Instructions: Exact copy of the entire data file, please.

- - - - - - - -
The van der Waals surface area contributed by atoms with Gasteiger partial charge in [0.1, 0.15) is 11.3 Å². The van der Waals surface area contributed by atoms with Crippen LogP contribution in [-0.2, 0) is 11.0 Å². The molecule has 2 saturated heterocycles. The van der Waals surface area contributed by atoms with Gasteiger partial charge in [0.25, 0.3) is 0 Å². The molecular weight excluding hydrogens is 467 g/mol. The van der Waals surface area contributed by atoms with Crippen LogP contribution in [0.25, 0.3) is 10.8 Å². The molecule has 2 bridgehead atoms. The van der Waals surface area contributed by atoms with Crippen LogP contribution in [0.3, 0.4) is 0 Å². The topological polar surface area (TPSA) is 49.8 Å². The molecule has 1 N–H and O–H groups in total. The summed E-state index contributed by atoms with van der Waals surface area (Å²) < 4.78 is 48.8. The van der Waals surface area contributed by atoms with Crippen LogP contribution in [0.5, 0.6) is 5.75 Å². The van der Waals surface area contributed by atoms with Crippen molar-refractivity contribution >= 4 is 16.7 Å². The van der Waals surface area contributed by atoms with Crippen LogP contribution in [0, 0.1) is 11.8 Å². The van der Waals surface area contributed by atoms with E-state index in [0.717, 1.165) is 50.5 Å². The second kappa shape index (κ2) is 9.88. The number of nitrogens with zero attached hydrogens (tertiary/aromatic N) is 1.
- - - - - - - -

The van der Waals surface area contributed by atoms with Gasteiger partial charge in [0.1, 0.15) is 11.3 Å². The van der Waals surface area contributed by atoms with Crippen LogP contribution in [-0.2, 0) is 11.0 Å². The molecule has 2 saturated heterocycles. The van der Waals surface area contributed by atoms with Gasteiger partial charge in [0.25, 0.3) is 0 Å². The molecular weight excluding hydrogens is 467 g/mol. The van der Waals surface area contributed by atoms with Crippen LogP contribution in [0.25, 0.3) is 10.8 Å². The molecule has 2 bridgehead atoms. The van der Waals surface area contributed by atoms with Crippen LogP contribution in [0.3, 0.4) is 0 Å². The topological polar surface area (TPSA) is 49.8 Å². The molecule has 1 N–H and O–H groups in total. The summed E-state index contributed by atoms with van der Waals surface area (Å²) < 4.78 is 48.8. The van der Waals surface area contributed by atoms with Crippen LogP contribution in [0.5, 0.6) is 5.75 Å². The van der Waals surface area contributed by atoms with Crippen molar-refractivity contribution >= 4 is 16.7 Å². The van der Waals surface area contributed by atoms with Crippen LogP contribution in [0, 0.1) is 11.8 Å². The van der Waals surface area contributed by atoms with E-state index in [0.717, 1.165) is 50.5 Å². The second kappa shape index (κ2) is 9.88. The number of nitrogens with zero attached hydrogens (tertiary/aromatic N) is 1.